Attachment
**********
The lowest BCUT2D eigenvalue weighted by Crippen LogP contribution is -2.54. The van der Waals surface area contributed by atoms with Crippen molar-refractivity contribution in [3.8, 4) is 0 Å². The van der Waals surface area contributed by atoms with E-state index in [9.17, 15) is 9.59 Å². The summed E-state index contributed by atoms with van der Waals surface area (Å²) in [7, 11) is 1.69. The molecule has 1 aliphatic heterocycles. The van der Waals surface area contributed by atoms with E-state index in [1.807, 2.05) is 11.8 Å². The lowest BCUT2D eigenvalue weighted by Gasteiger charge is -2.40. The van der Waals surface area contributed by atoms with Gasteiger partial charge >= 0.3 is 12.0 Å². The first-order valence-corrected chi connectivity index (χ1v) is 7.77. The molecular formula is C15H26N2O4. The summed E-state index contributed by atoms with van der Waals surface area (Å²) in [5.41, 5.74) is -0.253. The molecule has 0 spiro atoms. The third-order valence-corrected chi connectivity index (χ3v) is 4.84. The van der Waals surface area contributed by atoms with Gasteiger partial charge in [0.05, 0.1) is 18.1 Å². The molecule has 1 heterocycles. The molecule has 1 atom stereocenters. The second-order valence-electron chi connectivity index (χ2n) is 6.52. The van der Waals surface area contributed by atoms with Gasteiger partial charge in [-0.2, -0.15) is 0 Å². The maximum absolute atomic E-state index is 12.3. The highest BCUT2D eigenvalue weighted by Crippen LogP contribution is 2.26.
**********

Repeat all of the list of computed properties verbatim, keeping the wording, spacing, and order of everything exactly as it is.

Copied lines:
The lowest BCUT2D eigenvalue weighted by Crippen LogP contribution is -2.54. The van der Waals surface area contributed by atoms with Crippen molar-refractivity contribution in [3.8, 4) is 0 Å². The van der Waals surface area contributed by atoms with E-state index in [9.17, 15) is 9.59 Å². The summed E-state index contributed by atoms with van der Waals surface area (Å²) in [7, 11) is 1.69. The molecule has 1 aliphatic heterocycles. The van der Waals surface area contributed by atoms with E-state index in [1.807, 2.05) is 11.8 Å². The lowest BCUT2D eigenvalue weighted by Gasteiger charge is -2.40. The van der Waals surface area contributed by atoms with Gasteiger partial charge >= 0.3 is 12.0 Å². The first-order valence-corrected chi connectivity index (χ1v) is 7.77. The molecular formula is C15H26N2O4. The summed E-state index contributed by atoms with van der Waals surface area (Å²) in [5.41, 5.74) is -0.253. The molecule has 0 spiro atoms. The third-order valence-corrected chi connectivity index (χ3v) is 4.84. The van der Waals surface area contributed by atoms with Gasteiger partial charge in [0.05, 0.1) is 18.1 Å². The molecule has 1 heterocycles. The molecule has 1 atom stereocenters. The second-order valence-electron chi connectivity index (χ2n) is 6.52. The van der Waals surface area contributed by atoms with Gasteiger partial charge in [-0.2, -0.15) is 0 Å². The maximum absolute atomic E-state index is 12.3. The highest BCUT2D eigenvalue weighted by Crippen LogP contribution is 2.26.